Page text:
March 26 should probably be a holiday in Utah, where Jazz legend John Stockton played the entirety of his remarkably productive career.
Yes, it’s Stockton’s birthday. One of the greatest point guards in basketball history is 57. And 19 of his years on this planet, exactly one third, were spent on a Jazz roster.
By the time he retired from the NBA, Stockton had amassed career numbers that are, in many categories, staggering.
Here are his all-time ranks in a few:
- Total assists: 1st, and nearly 4,000 assists more than second-place Jason Kidd (and no, Chris Paul, that record is not the result of home cooking from Utah scorekeepers)
- Assist Percentage: 1st
- Total steals: 1st, and nearly 600 steals more than second-place Jason Kidd
- Assists per game: 2nd
- Total games played: 4th
- Win Shares: 6th
- Steal Percentage: 8th
- Steals per game: 9th
- Total minutes played: 10th
- All-NBA selections: 12th
- True Shooting Percentage: 15th
- Win Shares per 48 Minutes 16th
- Offensive Box Plus-Minus: 17th
- Wins Over Replacement Player: 20th
- All-Defense selections: 29th
- Game Score per game: 34th
- Effective Field Goal Percentage: 36th
- Total free throws made: 45th
- Total points: 49th
- Box Plus-Minus: 51st
- Total field goals made: 71st
Stockton’s longevity was unreal, as evidenced by all those counting stats, but his rate numbers were uniquely impressive as well.
Basketball Reference defines Box Plus-Minus as “a box score estimate of the points per 100 possessions that a player contributed above a league-average player, translated to an average team.” Stockton’s borderline top 50, according to that catch-all.
“Game Score was created by John Hollinger to give a rough measure of a player’s productivity for a single game.” Stockton’s top 40 on a per-game level there.
And finally, Win Shares are defined as, “an estimate of the number of wins contributed by a player.” Stockton’s top 20 in Win Shares per minute.
If we say Stockton’s somewhere in the middle of those three numbers, that’s a top 30-ish player all time. And again, those are just the rate numbers. Very few players produced at his level for as long as he did, thus his high ranks in Win Shares and Wins Over Replacement Player (the cumulative variant of Box Plus-Minus).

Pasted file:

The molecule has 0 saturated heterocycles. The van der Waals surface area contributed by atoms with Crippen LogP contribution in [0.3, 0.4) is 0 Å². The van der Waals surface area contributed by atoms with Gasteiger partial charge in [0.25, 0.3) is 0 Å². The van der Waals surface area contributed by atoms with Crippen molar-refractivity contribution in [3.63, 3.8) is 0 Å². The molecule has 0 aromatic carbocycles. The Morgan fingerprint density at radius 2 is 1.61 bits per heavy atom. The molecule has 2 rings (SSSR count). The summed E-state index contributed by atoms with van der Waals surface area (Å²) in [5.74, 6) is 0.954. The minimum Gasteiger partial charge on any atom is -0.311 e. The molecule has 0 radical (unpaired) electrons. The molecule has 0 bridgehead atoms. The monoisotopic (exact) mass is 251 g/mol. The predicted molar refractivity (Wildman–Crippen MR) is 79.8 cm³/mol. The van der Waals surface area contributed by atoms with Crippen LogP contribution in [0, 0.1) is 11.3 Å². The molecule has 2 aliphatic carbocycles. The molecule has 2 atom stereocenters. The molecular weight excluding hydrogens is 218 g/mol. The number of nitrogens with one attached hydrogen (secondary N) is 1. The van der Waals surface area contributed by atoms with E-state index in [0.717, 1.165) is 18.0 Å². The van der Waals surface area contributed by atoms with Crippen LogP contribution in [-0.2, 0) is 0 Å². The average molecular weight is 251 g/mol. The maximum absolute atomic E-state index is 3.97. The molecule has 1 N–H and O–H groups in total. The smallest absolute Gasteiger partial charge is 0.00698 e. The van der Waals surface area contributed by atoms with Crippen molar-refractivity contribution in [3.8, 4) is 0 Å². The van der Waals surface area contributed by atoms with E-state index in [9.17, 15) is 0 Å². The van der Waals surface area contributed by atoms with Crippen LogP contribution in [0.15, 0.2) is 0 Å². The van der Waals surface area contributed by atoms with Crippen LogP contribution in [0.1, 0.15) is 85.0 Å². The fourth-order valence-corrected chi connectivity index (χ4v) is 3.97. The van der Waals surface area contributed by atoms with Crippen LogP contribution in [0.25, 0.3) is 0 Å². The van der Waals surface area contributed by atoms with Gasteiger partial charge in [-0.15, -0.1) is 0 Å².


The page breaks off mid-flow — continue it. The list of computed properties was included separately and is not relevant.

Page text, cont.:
Of course, those numbers are derived from the more basic ones we know, like points, assists, rebounds and steals. And here’s how Stockton’s career looks with those:
- 13.1 PTS, 10.5 AST, 2.7 REB and 2.2 STL per game, .608 TS%
- 15.7 PTS, 12.6 AST, 3.2 REB and 2.6 STL per 75 team possessions, .608 TS%
Those numbers are absurd. And they’re not just restricted to the regular season. Stockton’s also 19th in career playoff Wins Over Replacement Player and 18th in career playoff Win Shares.
And when you combine what he did in both the regular and postseason, you get even more eye-popping information.
Over the course of his career, Stockton had 963 total games with at least 10 assists. Magic Johnson is second there with 728. Isiah Thomas and Oscar Robertson are sixth and seventh on that list, and their combined total is 956.
He had 38 games with 20 assists. Magic is again second with 32. The combined total of 20-assist games from Rajon Rondo (third), Steve Nash (fourth), Isiah Thomas (tied for fourth) and Oscar Robertson (sixth) is 37.
Stockton’s 801 career double-doubles ranks 10th all time. Here are the guys ahead of him: Wilt Chamberlain, Tim Duncan, Karl Malone, Bill Russell, Hakeem Olajuwon, Kareem Abdul-Jabbar, Shaquille O’Neal, Kevin Garnett and Charles Barkley. All rebounders.
And even after all that, we’re just sort of scratching the surface here. We could dig into crazy numbers from Stockton for hundreds more words. Again, his statistical resume as almost unassailable.
What really makes Stockton special to Jazz fans is his loyalty to the franchise and the individual memories he gave them along the way.
He spent nearly two decades on the roster. He played every single game in 17 of those 19 seasons. He gave fans “The Shot” that sent Utah to the Finals in 1997. He broke the all-time assists record in front of the Jazz’ home crowd. He ran countless pick-and-rolls to perfection with Karl Malone.
And he did all of it with a humility and quiet competitiveness that’s not typical of superstar professional athletes.
Stockton may be 57 years old today, but his contributions to the game of basketball are timeless.